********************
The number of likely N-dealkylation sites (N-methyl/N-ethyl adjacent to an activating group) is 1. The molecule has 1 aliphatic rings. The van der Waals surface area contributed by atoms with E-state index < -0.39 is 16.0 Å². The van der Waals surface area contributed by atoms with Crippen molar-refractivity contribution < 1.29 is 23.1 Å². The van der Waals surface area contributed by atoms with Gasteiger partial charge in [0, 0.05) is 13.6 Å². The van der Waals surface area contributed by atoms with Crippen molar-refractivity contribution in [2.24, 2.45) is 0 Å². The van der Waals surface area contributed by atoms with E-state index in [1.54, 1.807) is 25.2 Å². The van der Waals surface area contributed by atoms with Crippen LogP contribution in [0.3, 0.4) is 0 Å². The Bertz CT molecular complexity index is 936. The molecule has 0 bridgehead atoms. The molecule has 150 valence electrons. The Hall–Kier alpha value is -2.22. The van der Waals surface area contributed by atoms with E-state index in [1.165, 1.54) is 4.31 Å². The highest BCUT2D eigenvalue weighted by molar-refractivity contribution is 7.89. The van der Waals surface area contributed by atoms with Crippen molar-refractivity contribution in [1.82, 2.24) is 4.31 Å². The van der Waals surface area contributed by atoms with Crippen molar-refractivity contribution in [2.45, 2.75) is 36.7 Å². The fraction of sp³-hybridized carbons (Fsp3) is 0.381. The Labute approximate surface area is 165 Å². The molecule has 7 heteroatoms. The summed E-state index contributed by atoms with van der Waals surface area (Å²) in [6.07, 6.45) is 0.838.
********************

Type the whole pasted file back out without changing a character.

The number of likely N-dealkylation sites (N-methyl/N-ethyl adjacent to an activating group) is 1. The molecule has 1 aliphatic rings. The van der Waals surface area contributed by atoms with E-state index < -0.39 is 16.0 Å². The van der Waals surface area contributed by atoms with Crippen molar-refractivity contribution < 1.29 is 23.1 Å². The van der Waals surface area contributed by atoms with Gasteiger partial charge in [0, 0.05) is 13.6 Å². The van der Waals surface area contributed by atoms with Crippen molar-refractivity contribution in [2.24, 2.45) is 0 Å². The van der Waals surface area contributed by atoms with E-state index in [1.54, 1.807) is 25.2 Å². The van der Waals surface area contributed by atoms with Crippen LogP contribution in [0.3, 0.4) is 0 Å². The Bertz CT molecular complexity index is 936. The molecule has 0 bridgehead atoms. The molecule has 150 valence electrons. The Hall–Kier alpha value is -2.22. The van der Waals surface area contributed by atoms with E-state index in [1.165, 1.54) is 4.31 Å². The highest BCUT2D eigenvalue weighted by molar-refractivity contribution is 7.89. The van der Waals surface area contributed by atoms with Crippen molar-refractivity contribution in [1.82, 2.24) is 4.31 Å². The van der Waals surface area contributed by atoms with Crippen molar-refractivity contribution in [2.45, 2.75) is 36.7 Å². The fraction of sp³-hybridized carbons (Fsp3) is 0.381. The Labute approximate surface area is 165 Å². The molecule has 7 heteroatoms. The summed E-state index contributed by atoms with van der Waals surface area (Å²) in [6.07, 6.45) is 0.838.